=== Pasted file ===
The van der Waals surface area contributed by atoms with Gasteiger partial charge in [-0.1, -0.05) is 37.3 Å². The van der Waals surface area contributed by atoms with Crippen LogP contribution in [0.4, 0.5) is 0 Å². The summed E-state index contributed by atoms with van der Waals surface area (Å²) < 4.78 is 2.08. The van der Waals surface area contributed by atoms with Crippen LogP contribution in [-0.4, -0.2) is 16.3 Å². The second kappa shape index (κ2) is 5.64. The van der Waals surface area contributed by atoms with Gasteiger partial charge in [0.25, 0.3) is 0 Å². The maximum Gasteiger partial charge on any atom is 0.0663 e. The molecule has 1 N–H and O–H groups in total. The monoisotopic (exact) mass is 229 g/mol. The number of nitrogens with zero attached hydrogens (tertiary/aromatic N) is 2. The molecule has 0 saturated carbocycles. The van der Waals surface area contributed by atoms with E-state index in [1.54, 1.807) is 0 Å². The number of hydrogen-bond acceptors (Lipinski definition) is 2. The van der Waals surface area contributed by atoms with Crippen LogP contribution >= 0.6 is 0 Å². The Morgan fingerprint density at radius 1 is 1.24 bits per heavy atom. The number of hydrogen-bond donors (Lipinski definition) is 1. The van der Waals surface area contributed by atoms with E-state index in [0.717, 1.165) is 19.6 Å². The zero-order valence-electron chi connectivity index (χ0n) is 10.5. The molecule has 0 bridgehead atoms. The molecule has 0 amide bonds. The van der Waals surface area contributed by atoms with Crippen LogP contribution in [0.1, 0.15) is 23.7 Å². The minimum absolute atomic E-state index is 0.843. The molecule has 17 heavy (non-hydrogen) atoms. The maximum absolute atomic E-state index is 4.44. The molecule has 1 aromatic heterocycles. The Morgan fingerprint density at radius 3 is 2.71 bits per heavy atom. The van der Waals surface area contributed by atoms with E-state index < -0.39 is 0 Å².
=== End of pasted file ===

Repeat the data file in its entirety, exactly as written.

The van der Waals surface area contributed by atoms with Gasteiger partial charge in [-0.1, -0.05) is 37.3 Å². The van der Waals surface area contributed by atoms with Crippen LogP contribution in [0.4, 0.5) is 0 Å². The summed E-state index contributed by atoms with van der Waals surface area (Å²) < 4.78 is 2.08. The van der Waals surface area contributed by atoms with Crippen LogP contribution in [-0.4, -0.2) is 16.3 Å². The second kappa shape index (κ2) is 5.64. The van der Waals surface area contributed by atoms with Gasteiger partial charge in [0.25, 0.3) is 0 Å². The maximum Gasteiger partial charge on any atom is 0.0663 e. The molecule has 1 N–H and O–H groups in total. The monoisotopic (exact) mass is 229 g/mol. The number of nitrogens with zero attached hydrogens (tertiary/aromatic N) is 2. The molecule has 0 saturated carbocycles. The van der Waals surface area contributed by atoms with E-state index in [1.54, 1.807) is 0 Å². The number of hydrogen-bond acceptors (Lipinski definition) is 2. The van der Waals surface area contributed by atoms with Crippen LogP contribution >= 0.6 is 0 Å². The Morgan fingerprint density at radius 1 is 1.24 bits per heavy atom. The number of hydrogen-bond donors (Lipinski definition) is 1. The van der Waals surface area contributed by atoms with E-state index in [0.717, 1.165) is 19.6 Å². The zero-order valence-electron chi connectivity index (χ0n) is 10.5. The molecule has 0 bridgehead atoms. The molecule has 0 amide bonds. The van der Waals surface area contributed by atoms with Crippen LogP contribution in [0.1, 0.15) is 23.7 Å². The minimum absolute atomic E-state index is 0.843. The molecule has 17 heavy (non-hydrogen) atoms. The maximum absolute atomic E-state index is 4.44. The molecule has 1 aromatic heterocycles. The Morgan fingerprint density at radius 3 is 2.71 bits per heavy atom. The van der Waals surface area contributed by atoms with E-state index < -0.39 is 0 Å².